ON MENSTRUAL HYGIENE DAY, REFUGEE GIRLS MAKE THEIR VOICES HEARD IN CHAD FOR THEIR RIGHT TO EDUCATION
On May 28, girls in Chad made their voices heard in demand of their right to menstrual health and education. Students at Jesuit Refugee Service (JRS) schools wrote letters to the Ministry of Education, explaining how difficult it is for them to continue with their education because of discrimination involving menstruation.
The activity was part of today’s celebration of International Day of Action for Women’s Health, a day that Chad dedicated to menstrual health. To mark the occasion the JRS, with the support of the Ministry of Education and other local and international organisations working on behalf of children in the country, held an event to raise awareness about the importance of menstrual health for girls’ education.
In Chad, as well as in many other countries around the world, girls miss school during their menstrual cycle. Missed school –or dropping out of school entirely– negatively affects girls’ rights and education, forcing them to stay at home and depriving them of a normal life. This gender discrimination is rooted in the social stigma about menstruation as well as a lack of access to personal hygiene products, adequate sanitary facilities, and a sexual health education that provides the information and support they need.
As a result, many girls in countries like Chad face significant risks of both social isolation and school dropout because of their menstrual cycle, with negative impacts on girls’ academic achievements, increasing their risk of forced marriages and pregnancies. All these risks are more threatening for the Sudanese girls who grow up in the Chad’s refugee camps, which is why the La Luz de las Niñas organisation focuses its efforts on providing support for these girls.
During the event held today, Sima Isaak, a refugee from the Goz Beida camp and student at the JRS Chad’s Lycée de Djabal school, delivered the letters to the Secretary of State for National Education, and spoke on behalf of her colleagues, referencing the experiences described in the letters: experiences of “fear and shame”, experiences that relate the difficulties of staying in school when the government fails to provide sufficient resources for girls. Sima, on behalf Chad’s girls, has called on all responsible institutions to implement the necessary measures to end the stigmatisation of menstruation.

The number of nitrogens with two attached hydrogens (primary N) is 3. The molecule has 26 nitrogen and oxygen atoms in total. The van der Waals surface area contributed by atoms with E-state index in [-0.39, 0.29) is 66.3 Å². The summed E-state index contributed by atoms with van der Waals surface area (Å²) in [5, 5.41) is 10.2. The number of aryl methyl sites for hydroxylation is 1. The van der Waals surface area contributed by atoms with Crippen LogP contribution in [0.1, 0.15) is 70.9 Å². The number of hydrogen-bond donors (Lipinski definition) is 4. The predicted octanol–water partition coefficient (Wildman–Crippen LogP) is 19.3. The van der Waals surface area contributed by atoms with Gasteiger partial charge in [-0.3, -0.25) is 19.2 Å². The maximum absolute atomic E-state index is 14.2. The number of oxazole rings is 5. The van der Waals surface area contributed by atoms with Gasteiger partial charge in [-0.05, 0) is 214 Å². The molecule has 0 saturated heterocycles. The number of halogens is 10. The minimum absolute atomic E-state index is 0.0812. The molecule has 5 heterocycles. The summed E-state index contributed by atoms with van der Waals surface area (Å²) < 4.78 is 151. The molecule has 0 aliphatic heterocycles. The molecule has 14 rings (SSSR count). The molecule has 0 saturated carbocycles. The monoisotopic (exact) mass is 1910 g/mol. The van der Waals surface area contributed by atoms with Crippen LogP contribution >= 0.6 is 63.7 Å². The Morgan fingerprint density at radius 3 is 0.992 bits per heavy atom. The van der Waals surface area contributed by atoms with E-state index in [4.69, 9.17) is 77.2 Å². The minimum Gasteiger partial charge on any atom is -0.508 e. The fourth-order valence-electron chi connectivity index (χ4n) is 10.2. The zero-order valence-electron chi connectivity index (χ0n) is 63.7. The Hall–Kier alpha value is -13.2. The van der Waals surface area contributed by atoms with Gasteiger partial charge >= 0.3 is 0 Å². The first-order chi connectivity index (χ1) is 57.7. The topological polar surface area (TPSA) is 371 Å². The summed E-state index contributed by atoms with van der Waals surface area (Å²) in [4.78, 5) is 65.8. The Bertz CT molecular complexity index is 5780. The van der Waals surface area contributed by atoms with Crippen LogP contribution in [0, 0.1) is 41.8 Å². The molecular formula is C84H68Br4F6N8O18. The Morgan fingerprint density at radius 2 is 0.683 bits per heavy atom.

She was followed by Mady Koumguessel, JRS Social Worker, who described the work our programme does to guarantee girls’ right to education, creating safe spaces where girls can freely express their concerns and questions, and receive the information and support about their sexual and reproductive health they need. The programme also distributes personal hygiene products, and the JRS promotes other initiatives that help girls stay in school.
The event also included a roundtable discussion, with several experts on the subject presenting the progress made and the pending challenges. The Ministry of Education committed to dedicating efforts to ensure that menstruation does not create an obstacle to girls’ education, and announced that this issue has been made a priority in the new National Strategy for Water, Sanitation and Hygiene in Schools. The strategy, officially presented yesterday, is largely based on improving those school conditions tied to menstrual hygiene, and aims for the majority of schools to reach the standards established by 2030.
To close the Luz de las Niñas event, Chadian girls-rights activist and artist Yasmine Abdallah joined together with Sima to treat the audience, which included over a hundred girls, to a song dedicated to girls and their rights.BACK